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http://dx.doi.org/10.1093/nop/npz006DOI Listing
http://www.ncbi.nlm.nih.gov/pmc/articles/PMC6899045PMC
December 2019

Development of Treatments for Localized Prostate Cancer in Patients Eligible for Active Surveillance: U.S. Food and Drug Administration Oncology Center of Excellence Public Workshop.

J Urol 2020 01 10;203(1):115-119. Epub 2019 Sep 10.

United States Food and Drug Administration, Silver Spring, Maryland.

Purpose: The following is a summary of discussion at a United States FDA (Food and Drug Administration) public workshop reviewing potential trial designs and end points to develop therapies to treat localized prostate cancer.

Materials And Methods: The workshop focused on the challenge that drug and device development to treat localized prostate cancer has been limited by the large trial sizes and lengthy timelines required to demonstrate an improvement in overall or metastasis-free survival and by the lack of agreed on alternative end points. Additionally, evolving treatment paradigms in the management of localized prostate cancer include the widespread use of active surveillance of patients with low and some intermediate risk prostate cancer, and the availability of advances in imaging and genomics.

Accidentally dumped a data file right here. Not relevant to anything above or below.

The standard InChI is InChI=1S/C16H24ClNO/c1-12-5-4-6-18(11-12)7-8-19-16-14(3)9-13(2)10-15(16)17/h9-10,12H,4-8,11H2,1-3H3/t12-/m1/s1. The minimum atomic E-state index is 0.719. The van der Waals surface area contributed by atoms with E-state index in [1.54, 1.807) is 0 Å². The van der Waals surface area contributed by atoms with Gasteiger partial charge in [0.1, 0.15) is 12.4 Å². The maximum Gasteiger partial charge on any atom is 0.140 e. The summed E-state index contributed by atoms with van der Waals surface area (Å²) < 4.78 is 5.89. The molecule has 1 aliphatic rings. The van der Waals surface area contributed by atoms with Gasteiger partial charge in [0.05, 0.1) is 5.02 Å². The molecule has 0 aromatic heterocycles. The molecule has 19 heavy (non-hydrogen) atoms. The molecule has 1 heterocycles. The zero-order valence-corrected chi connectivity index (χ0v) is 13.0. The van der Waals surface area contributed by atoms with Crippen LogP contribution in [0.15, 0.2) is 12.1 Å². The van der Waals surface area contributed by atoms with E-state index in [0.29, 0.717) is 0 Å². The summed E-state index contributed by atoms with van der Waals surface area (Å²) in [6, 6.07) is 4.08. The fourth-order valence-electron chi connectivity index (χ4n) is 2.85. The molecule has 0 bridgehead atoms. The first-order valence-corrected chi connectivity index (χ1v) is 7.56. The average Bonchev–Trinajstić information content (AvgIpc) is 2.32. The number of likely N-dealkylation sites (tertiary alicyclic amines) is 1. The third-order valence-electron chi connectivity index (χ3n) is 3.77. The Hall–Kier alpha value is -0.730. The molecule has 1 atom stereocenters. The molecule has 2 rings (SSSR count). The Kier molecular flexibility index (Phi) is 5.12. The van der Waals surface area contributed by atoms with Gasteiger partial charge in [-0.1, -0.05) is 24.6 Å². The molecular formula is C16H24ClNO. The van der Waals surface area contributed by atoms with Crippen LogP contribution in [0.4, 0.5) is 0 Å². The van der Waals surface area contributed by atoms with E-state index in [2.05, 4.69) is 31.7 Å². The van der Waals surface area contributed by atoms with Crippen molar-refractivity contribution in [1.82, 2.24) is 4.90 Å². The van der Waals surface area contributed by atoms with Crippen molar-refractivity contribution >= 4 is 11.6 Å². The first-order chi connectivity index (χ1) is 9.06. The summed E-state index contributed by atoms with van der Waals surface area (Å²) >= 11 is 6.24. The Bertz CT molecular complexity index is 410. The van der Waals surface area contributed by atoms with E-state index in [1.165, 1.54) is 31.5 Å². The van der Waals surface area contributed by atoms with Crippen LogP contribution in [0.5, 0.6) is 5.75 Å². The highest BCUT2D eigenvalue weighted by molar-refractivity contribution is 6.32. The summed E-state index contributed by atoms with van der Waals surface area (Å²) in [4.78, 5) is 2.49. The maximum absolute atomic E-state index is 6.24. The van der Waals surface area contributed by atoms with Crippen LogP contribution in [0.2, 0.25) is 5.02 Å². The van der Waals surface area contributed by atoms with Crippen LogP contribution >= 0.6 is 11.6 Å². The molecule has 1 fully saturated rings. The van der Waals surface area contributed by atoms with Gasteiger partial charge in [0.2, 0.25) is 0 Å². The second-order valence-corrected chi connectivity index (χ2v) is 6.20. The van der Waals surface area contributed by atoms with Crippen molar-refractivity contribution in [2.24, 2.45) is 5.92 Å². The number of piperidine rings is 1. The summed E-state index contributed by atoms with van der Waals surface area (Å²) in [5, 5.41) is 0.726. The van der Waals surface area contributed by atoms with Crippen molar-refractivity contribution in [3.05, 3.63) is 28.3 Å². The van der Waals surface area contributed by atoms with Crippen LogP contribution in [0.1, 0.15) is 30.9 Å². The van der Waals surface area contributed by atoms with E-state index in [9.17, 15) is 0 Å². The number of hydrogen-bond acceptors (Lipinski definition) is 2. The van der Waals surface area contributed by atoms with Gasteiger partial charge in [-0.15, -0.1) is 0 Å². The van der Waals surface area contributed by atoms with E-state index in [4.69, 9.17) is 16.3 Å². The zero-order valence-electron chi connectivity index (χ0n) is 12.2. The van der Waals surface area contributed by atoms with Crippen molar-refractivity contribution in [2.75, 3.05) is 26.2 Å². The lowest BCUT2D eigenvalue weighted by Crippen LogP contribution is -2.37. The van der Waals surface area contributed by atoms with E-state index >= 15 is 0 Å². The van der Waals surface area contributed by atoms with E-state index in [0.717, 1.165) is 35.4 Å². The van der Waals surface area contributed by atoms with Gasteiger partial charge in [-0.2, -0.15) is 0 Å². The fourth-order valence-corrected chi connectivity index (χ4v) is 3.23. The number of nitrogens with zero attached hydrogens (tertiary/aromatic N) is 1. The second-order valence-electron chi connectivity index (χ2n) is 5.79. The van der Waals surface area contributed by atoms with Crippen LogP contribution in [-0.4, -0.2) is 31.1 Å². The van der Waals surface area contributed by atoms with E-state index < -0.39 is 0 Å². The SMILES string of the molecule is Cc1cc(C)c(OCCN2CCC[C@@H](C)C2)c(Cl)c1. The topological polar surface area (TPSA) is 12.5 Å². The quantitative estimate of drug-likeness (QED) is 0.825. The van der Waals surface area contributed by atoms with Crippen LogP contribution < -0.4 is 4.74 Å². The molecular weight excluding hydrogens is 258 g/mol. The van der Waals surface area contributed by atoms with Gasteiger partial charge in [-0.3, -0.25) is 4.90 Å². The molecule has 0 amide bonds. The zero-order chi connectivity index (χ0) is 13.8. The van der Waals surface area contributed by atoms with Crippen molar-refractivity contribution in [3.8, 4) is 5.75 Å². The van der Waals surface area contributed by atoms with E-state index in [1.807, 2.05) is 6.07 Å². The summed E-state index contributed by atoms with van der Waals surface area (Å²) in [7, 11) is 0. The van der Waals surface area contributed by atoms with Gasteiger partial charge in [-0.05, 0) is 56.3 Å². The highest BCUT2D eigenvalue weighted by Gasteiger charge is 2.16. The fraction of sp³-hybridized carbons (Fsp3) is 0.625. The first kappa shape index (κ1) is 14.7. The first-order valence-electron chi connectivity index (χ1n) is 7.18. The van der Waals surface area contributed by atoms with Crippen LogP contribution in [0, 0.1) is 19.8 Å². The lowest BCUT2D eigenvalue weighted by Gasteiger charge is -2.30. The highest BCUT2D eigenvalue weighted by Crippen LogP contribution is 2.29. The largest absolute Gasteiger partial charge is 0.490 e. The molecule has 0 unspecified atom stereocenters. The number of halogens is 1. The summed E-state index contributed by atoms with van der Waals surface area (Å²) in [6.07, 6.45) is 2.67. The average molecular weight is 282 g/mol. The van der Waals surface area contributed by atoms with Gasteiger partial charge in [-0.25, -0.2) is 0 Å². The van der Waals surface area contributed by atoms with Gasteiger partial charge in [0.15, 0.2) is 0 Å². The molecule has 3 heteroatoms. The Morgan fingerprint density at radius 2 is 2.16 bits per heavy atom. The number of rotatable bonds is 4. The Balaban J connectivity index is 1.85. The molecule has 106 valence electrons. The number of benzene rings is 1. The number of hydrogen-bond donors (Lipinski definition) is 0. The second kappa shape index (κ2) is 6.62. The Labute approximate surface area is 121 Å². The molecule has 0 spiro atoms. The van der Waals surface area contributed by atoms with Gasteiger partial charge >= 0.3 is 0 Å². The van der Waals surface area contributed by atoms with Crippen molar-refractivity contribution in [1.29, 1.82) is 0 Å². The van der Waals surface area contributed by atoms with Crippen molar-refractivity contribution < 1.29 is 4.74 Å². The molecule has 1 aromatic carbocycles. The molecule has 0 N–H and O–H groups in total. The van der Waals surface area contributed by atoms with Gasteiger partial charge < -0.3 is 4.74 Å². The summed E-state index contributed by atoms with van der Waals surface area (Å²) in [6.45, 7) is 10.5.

Results: The workshop addressed issues related to trial design in this setting. Attendees discussed several potential novel end points such as a delay of morbidity due to radiation or prostatectomy and pathological end points such as Gleason Grade Group upgrade.

Conclusions: The workshop provided an open forum for multiple stakeholder engagement to advance the development of effective treatment options for men with localized prostate cancer.
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http://dx.doi.org/10.1097/JU.0000000000000532DOI Listing
http://www.ncbi.nlm.nih.gov/pmc/articles/PMC8274949PMC
January 2020